chapter  I
3 Pages

I.2 Emotives and emotional regimes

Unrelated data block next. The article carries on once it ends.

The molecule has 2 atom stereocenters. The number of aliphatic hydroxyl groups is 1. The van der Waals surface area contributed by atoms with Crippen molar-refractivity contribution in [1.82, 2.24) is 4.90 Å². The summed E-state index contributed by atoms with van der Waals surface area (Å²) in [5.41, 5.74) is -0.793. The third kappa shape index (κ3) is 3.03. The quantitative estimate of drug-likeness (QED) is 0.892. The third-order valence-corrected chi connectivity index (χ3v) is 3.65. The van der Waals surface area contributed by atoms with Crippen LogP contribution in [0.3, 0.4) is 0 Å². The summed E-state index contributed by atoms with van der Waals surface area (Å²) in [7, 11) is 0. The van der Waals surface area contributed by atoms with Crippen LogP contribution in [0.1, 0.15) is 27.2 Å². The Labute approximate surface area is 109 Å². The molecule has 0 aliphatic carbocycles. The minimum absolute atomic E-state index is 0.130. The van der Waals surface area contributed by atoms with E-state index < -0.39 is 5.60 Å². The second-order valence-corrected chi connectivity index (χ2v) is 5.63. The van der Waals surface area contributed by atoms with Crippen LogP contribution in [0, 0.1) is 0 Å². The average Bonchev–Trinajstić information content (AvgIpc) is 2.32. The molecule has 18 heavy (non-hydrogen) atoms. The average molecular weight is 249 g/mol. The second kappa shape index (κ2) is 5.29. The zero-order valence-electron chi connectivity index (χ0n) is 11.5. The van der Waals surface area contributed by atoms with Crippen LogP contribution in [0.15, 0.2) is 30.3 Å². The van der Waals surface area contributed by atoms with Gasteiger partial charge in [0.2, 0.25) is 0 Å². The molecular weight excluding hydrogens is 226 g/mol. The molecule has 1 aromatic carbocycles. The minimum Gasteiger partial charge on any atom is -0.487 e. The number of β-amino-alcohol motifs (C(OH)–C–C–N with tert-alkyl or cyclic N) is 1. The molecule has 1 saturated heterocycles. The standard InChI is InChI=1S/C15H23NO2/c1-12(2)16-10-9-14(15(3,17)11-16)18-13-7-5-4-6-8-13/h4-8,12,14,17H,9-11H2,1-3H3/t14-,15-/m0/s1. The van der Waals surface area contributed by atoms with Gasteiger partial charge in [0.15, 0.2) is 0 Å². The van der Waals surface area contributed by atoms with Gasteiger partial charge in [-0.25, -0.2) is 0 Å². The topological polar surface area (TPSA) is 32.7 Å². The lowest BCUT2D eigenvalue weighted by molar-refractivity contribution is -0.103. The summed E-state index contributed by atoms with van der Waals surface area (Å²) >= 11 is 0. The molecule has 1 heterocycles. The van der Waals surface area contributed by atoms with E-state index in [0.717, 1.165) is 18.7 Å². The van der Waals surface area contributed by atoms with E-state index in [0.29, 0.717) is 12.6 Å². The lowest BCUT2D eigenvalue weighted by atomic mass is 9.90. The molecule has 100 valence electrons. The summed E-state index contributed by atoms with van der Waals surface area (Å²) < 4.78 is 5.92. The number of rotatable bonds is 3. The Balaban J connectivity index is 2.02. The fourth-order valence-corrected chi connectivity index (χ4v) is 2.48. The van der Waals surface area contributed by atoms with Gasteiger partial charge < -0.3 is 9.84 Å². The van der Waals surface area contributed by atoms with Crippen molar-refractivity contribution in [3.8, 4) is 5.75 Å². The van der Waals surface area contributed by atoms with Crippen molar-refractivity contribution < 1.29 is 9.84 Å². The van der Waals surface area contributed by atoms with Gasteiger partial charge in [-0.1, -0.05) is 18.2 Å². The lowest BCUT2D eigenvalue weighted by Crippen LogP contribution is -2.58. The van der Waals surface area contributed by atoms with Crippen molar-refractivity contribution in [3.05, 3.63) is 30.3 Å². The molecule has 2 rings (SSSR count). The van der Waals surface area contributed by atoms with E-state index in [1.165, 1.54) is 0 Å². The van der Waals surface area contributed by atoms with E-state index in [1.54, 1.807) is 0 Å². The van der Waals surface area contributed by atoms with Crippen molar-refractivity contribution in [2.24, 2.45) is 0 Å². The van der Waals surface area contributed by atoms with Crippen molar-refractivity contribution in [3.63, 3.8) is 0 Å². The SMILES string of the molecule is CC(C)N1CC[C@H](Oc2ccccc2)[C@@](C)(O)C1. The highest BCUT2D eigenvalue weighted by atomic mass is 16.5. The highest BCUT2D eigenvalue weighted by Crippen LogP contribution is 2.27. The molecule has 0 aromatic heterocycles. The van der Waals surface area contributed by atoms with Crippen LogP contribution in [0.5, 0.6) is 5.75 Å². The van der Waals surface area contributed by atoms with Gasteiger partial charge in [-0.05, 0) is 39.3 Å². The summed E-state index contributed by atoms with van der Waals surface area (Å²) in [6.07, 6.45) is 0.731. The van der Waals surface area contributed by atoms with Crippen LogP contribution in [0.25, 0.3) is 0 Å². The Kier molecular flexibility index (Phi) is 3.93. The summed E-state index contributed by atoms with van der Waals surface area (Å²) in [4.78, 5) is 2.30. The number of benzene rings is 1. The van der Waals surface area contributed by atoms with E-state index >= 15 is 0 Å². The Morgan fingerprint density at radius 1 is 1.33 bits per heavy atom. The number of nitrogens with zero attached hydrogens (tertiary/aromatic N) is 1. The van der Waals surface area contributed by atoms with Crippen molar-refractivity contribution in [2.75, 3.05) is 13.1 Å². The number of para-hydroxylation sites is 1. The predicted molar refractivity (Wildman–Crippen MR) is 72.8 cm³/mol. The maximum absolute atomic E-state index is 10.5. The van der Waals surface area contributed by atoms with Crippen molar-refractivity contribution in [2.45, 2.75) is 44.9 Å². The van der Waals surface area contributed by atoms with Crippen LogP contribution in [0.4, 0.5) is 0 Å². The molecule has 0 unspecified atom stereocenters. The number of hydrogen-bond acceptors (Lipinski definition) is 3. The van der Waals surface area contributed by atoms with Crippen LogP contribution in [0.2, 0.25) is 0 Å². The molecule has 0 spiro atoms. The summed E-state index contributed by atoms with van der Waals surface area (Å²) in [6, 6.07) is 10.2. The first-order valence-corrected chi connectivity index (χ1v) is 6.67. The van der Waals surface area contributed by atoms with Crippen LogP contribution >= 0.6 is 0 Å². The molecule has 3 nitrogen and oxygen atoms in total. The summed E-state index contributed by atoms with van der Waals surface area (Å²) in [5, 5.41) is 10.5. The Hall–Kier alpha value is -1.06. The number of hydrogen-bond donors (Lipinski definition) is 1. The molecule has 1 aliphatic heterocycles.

In 2001 William M. Reddy published The Navigation of Feeling, an innovative study in which he formulated an analytical framework for examining historical emotions based around a theory of ‘emotives’ and ‘emotional regimes’.1 Building upon insights from cognitive psychology, cultural anthropology, speech act theory and his own earlier work, Reddy claimed to offer a new ‘politically engaged, and historically grounded’, model for exploring emotions that could explain personal and social change.2 While variously criticized, emotives and emotional regimes offer tools for analysing emotions and historical change in early modern Europe in two key ways. First, they offer a method for exploring the fluid nature of individual and collective emotions at moments within and across time. Second, they provide a framework for understanding how emotions themselves, by their very fluidity, could contribute to historical change within a community.